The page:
ket. Mexico, Nigeria, Britain, Norway and other oil-
producing countries are all selling oil at prices much
lower than the Arab countries of the OPEC "cartel," not to
speak of the fact that progress has been made during the
last years in developing alternatives for oil — natural gas,
coal, hydro-and-nuclear power and solar power.
The changes that had taken place in the world oil and
energy markets during the last five years have been
greater and more rapid than originally foreseen. They
greatly increased energy efficiency and strengthened the
trends toward substituting Arab oil with other "non-
conventional" sources of energy for oil. They also stimu-
lated a vast increase in exploration for oil and gas outside
Arab countries. In effect, non-Arab oil began to displace
Arab oil.
The world still needs Saudi'oil and will need it for some
time, but not to the same extent as in the Arab blackmail
years. A point is now being approached at which world
economy can look forward to function without Saudi oil.
The revenues of Arab oil countries totaled about $200 bil-
lion last year; however, in the last 10 weeks the U.S. import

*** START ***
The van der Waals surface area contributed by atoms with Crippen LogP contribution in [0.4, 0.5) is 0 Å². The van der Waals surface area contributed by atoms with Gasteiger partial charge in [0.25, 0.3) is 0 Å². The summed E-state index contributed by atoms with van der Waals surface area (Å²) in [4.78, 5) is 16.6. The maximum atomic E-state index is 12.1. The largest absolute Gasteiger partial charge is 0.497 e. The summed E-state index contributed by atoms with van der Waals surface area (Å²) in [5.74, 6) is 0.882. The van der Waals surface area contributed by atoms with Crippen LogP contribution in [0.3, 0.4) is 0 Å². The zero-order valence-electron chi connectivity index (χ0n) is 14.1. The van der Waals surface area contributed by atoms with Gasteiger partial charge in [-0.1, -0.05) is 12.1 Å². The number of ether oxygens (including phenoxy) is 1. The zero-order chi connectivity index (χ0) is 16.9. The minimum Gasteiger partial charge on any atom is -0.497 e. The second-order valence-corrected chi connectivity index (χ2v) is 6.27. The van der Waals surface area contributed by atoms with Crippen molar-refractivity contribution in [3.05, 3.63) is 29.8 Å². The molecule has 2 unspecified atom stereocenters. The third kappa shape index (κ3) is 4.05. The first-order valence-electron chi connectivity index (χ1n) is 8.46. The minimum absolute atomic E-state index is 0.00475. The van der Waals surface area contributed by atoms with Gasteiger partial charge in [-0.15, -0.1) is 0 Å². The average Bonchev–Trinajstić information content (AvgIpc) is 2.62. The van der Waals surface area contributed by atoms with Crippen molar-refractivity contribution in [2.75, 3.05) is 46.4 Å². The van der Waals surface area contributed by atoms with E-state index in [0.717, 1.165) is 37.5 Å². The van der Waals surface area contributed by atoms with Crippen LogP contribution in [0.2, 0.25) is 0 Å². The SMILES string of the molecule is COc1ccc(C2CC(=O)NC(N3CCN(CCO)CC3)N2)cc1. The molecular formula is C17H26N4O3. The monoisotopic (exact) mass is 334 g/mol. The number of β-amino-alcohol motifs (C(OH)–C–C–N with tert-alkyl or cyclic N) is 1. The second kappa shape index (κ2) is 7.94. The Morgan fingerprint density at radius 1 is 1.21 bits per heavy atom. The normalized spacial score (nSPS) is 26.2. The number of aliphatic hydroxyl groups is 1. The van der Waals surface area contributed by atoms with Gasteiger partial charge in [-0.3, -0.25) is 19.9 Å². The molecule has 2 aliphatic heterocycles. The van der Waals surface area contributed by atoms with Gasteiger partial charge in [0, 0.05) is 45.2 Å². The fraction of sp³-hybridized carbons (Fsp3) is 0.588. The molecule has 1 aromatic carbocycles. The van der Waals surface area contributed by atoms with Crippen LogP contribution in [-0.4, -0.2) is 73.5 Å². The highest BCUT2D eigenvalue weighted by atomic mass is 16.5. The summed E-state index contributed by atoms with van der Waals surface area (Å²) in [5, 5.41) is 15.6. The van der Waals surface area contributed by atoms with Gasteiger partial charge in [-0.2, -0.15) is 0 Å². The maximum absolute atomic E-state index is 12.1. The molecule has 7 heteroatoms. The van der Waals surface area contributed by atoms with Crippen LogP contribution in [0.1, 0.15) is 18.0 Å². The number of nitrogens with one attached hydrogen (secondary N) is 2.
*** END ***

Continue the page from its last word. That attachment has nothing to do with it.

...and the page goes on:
of OPEC oil plunged 25 percent. This created a deficit in
Saudi's balance of payments. What was unthinkable 10
years ago is not impossible in the very near future. Conser-
vation in consuming countries, coupled with the growth of
output from new fields, has reduced significantly U.S. and
world dependence on Arab oil.
THE JEWISH POLICY: American Jewish organiza-
tions are still on the alert. They continue very actively to
watch developments on the energy scene.
This is especially done by the constituent groups of the
National Jewish Community Relations Advisory Council.
The American Jewish Committee maintains a special de-
partment collecting and issuing important tactical and
analytical information on Arab oil developments, based on
studies by experts. The studies all reveal the diminishing
importance of Middle East oil.
The NJCRAC has now called on its national con-
stituent agencies 'to closely monitor legislative and ad-
ministrative developments in the field of alternative
energy to replace Arab oil. In its guidelines for 1983 it urges
its • affiliated organizations to demand that government
authorities take strong measures — through mandating of
conservation practices, tax incentives and disincentives,
and other means — to raise energy efficiency standards in
housing and other buildings, in motor vehicles, industrial
machinery, appliances. It also advocates government assis-
tance in converting existing machinery and equipment to
the use of fuels other than oil.